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Oral history interview with Wanda Biernacka and Andrzej Jonas

Oral History | Accession Number: 1991.A.0113.1 | RG Number: RG-50.059.0001

Wanda Biernacka, born in 1919 in Zyrardow, Poland, describes living in Warsaw, Poland, where her father was a railroad worker; her younger sister; attending a school where there were no Jews; coming into contact with Jews in the Polish Socialist Party, which she joined in 1937; meeting the Jonas family at the Siudyla family’s house and being asked to help shelter a Jewish family; the Jonas family consisting of four people, a mother, father, a six year old, and a two year old (Andrzej Jonas); taking care of Andrzej at her house until the end of the war; the older son changing hiding places several times and how she was often the only one who had any contact with him; Mrs. Jonas hiding at her cousin’s home in Zyrardow; all of the family surviving the war; her attempts to help the Szeleszewski family; helping Mrs. Palatynski, the sister of Bronislawa Jonas, and her daughter; helping Mrs. Jona Perec; helping about 11 people, not including those who just needed identity papers; the process of obtaining identity papers from the Department of Vital Records by reusing the files of the deceased; how it took about ten people to make new papers; her estimate that it took about twenty people to save one Jewish person; being aware of the risks involved with helping Jews; the differences between the life of an Aryan verse life in the ghetto; the smuggling of food; seeing the ghetto while going through it on the tram; the delivery of food to the ghetto; and how she received a medal of honor and a certificate from Yad Vashem in 1984.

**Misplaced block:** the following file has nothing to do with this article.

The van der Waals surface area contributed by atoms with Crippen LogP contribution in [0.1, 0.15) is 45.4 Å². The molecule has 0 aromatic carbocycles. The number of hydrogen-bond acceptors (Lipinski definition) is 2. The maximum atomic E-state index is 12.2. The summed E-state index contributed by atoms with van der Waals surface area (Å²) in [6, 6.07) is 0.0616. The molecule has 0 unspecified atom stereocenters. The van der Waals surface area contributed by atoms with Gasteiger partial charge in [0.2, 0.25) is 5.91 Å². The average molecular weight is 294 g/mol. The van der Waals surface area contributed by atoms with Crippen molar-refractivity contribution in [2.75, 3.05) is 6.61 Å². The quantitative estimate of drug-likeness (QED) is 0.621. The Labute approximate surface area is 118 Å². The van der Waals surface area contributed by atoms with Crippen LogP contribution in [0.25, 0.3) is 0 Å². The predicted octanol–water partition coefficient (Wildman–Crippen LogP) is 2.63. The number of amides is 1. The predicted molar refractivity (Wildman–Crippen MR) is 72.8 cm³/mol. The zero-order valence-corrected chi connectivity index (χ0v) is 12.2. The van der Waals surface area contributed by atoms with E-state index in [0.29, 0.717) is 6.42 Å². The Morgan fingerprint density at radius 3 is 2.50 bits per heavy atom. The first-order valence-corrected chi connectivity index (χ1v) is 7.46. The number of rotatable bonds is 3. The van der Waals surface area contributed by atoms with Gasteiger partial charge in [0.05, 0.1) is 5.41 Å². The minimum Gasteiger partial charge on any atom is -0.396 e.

Andrzej Jonas, born in Warsaw on October 28, 1940, describes how Mrs. Wanda Biernacka was his “war mother”; being taken care of by Mrs. Biernacka during the war; how his memory of that time is very limited; his first memory, which was of his family escaping the ghetto; being in a small dark room with his mother; his memory of receiving a toy filled with candy; how his favorite place in Mrs. Biernacka’s house was the kitchen; his memories of one incident when he saw a wounded German soldier in the garden and charged at him with a wooden toy gun calling out “hands up” and the soldier laughing; going back with his mother after the war; meeting his father once in a coffee shop during the war; liberation and Russian officers setting up a headquarters in their building; being friendly with the officers; and learning to sing Russian songs.

Some video files begin with 10-60 seconds of color bars.
Jonas, Andrzej
Biernacka, Ms. Wanda
Urbanowicz-Gilbride, Bozenna M.
interview:  1991 July 04
1 videocassette (VHS) : sound, color ; 1/2 in..
Record last modified: 2022-06-16 09:50:11
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